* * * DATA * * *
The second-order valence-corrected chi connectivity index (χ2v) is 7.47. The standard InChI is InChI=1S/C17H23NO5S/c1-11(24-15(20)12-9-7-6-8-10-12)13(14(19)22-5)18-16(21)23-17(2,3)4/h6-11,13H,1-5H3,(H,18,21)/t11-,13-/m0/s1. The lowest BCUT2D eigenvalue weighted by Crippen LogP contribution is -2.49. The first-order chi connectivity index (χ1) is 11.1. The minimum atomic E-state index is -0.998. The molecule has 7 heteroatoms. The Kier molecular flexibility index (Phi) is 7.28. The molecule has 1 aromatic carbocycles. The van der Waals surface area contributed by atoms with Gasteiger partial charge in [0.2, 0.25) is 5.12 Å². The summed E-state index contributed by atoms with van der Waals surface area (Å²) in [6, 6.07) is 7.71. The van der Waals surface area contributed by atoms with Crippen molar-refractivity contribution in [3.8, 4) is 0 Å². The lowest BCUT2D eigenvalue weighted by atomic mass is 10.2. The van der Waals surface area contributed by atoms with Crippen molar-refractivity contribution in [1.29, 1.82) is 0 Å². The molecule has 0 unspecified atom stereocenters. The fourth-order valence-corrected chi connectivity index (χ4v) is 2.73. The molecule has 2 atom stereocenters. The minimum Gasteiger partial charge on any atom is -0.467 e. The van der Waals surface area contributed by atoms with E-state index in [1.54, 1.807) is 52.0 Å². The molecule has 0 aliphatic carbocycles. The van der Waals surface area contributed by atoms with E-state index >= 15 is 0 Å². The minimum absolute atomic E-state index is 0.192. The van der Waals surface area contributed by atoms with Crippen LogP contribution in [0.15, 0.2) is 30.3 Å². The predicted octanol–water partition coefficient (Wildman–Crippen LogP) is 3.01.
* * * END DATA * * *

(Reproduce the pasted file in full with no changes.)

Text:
The second-order valence-corrected chi connectivity index (χ2v) is 7.47. The standard InChI is InChI=1S/C17H23NO5S/c1-11(24-15(20)12-9-7-6-8-10-12)13(14(19)22-5)18-16(21)23-17(2,3)4/h6-11,13H,1-5H3,(H,18,21)/t11-,13-/m0/s1. The lowest BCUT2D eigenvalue weighted by Crippen LogP contribution is -2.49. The first-order chi connectivity index (χ1) is 11.1. The minimum atomic E-state index is -0.998. The molecule has 7 heteroatoms. The Kier molecular flexibility index (Phi) is 7.28. The molecule has 1 aromatic carbocycles. The van der Waals surface area contributed by atoms with Gasteiger partial charge in [0.2, 0.25) is 5.12 Å². The summed E-state index contributed by atoms with van der Waals surface area (Å²) in [6, 6.07) is 7.71. The van der Waals surface area contributed by atoms with Crippen molar-refractivity contribution in [3.8, 4) is 0 Å². The lowest BCUT2D eigenvalue weighted by atomic mass is 10.2. The van der Waals surface area contributed by atoms with Crippen molar-refractivity contribution in [1.29, 1.82) is 0 Å². The molecule has 0 unspecified atom stereocenters. The fourth-order valence-corrected chi connectivity index (χ4v) is 2.73. The molecule has 2 atom stereocenters. The minimum Gasteiger partial charge on any atom is -0.467 e. The van der Waals surface area contributed by atoms with E-state index in [1.54, 1.807) is 52.0 Å². The molecule has 0 aliphatic carbocycles. The van der Waals surface area contributed by atoms with E-state index >= 15 is 0 Å². The minimum absolute atomic E-state index is 0.192. The van der Waals surface area contributed by atoms with Crippen LogP contribution in [0.15, 0.2) is 30.3 Å². The predicted octanol–water partition coefficient (Wildman–Crippen LogP) is 3.01.